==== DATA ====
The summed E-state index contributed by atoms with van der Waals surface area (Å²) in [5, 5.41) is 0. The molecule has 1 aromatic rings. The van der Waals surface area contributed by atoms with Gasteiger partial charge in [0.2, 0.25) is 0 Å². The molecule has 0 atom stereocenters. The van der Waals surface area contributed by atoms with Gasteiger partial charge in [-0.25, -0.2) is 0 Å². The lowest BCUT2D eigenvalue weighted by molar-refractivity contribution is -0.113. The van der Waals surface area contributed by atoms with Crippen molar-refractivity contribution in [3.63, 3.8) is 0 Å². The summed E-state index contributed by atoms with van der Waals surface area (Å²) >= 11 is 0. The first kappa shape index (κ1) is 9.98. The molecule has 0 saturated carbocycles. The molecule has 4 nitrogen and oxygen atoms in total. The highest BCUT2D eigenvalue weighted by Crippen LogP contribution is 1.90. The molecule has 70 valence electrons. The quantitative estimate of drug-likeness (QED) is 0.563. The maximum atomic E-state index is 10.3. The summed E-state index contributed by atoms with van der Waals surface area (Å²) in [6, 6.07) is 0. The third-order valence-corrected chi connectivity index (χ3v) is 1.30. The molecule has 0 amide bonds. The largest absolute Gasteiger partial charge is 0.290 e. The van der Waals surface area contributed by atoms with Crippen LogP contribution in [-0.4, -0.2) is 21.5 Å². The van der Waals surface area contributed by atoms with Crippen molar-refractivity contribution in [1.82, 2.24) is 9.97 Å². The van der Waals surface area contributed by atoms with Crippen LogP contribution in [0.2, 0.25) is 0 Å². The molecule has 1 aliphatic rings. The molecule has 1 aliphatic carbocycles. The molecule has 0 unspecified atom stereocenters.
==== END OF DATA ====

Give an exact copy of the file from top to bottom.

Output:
The summed E-state index contributed by atoms with van der Waals surface area (Å²) in [5, 5.41) is 0. The molecule has 1 aromatic rings. The van der Waals surface area contributed by atoms with Gasteiger partial charge in [0.2, 0.25) is 0 Å². The molecule has 0 atom stereocenters. The van der Waals surface area contributed by atoms with Gasteiger partial charge in [-0.25, -0.2) is 0 Å². The lowest BCUT2D eigenvalue weighted by molar-refractivity contribution is -0.113. The van der Waals surface area contributed by atoms with Crippen molar-refractivity contribution in [3.63, 3.8) is 0 Å². The summed E-state index contributed by atoms with van der Waals surface area (Å²) >= 11 is 0. The first kappa shape index (κ1) is 9.98. The molecule has 0 saturated carbocycles. The molecule has 4 nitrogen and oxygen atoms in total. The highest BCUT2D eigenvalue weighted by Crippen LogP contribution is 1.90. The molecule has 70 valence electrons. The quantitative estimate of drug-likeness (QED) is 0.563. The maximum atomic E-state index is 10.3. The summed E-state index contributed by atoms with van der Waals surface area (Å²) in [6, 6.07) is 0. The third-order valence-corrected chi connectivity index (χ3v) is 1.30. The molecule has 0 amide bonds. The largest absolute Gasteiger partial charge is 0.290 e. The van der Waals surface area contributed by atoms with Crippen LogP contribution in [-0.4, -0.2) is 21.5 Å². The van der Waals surface area contributed by atoms with Crippen molar-refractivity contribution in [1.82, 2.24) is 9.97 Å². The van der Waals surface area contributed by atoms with Crippen LogP contribution in [0.2, 0.25) is 0 Å². The molecule has 1 aliphatic rings. The molecule has 1 aliphatic carbocycles. The molecule has 0 unspecified atom stereocenters.